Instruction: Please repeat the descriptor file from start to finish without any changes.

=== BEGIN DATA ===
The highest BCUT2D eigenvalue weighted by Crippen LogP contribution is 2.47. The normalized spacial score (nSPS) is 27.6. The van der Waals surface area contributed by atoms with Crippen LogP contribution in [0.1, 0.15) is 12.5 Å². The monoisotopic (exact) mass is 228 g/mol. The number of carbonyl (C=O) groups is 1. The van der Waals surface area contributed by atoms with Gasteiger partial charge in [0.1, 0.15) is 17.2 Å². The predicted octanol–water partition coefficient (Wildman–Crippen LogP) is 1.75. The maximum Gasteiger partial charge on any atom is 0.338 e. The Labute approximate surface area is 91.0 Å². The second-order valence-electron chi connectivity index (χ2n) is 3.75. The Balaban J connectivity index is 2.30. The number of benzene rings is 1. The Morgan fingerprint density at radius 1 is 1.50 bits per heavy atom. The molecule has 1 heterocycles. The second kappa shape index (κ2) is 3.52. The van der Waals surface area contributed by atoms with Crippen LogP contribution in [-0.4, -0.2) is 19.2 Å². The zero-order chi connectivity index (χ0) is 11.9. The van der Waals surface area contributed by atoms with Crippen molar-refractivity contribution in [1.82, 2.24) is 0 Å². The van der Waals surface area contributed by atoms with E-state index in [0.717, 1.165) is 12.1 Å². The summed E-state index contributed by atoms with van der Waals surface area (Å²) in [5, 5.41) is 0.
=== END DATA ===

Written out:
The highest BCUT2D eigenvalue weighted by Crippen LogP contribution is 2.47. The normalized spacial score (nSPS) is 27.6. The van der Waals surface area contributed by atoms with Crippen LogP contribution in [0.1, 0.15) is 12.5 Å². The monoisotopic (exact) mass is 228 g/mol. The number of carbonyl (C=O) groups is 1. The van der Waals surface area contributed by atoms with Gasteiger partial charge in [0.1, 0.15) is 17.2 Å². The predicted octanol–water partition coefficient (Wildman–Crippen LogP) is 1.75. The maximum Gasteiger partial charge on any atom is 0.338 e. The Labute approximate surface area is 91.0 Å². The second-order valence-electron chi connectivity index (χ2n) is 3.75. The Balaban J connectivity index is 2.30. The number of benzene rings is 1. The Morgan fingerprint density at radius 1 is 1.50 bits per heavy atom. The molecule has 1 heterocycles. The second kappa shape index (κ2) is 3.52. The van der Waals surface area contributed by atoms with Crippen LogP contribution in [-0.4, -0.2) is 19.2 Å². The zero-order chi connectivity index (χ0) is 11.9. The van der Waals surface area contributed by atoms with Crippen molar-refractivity contribution in [1.82, 2.24) is 0 Å². The van der Waals surface area contributed by atoms with E-state index in [0.717, 1.165) is 12.1 Å². The summed E-state index contributed by atoms with van der Waals surface area (Å²) in [5, 5.41) is 0.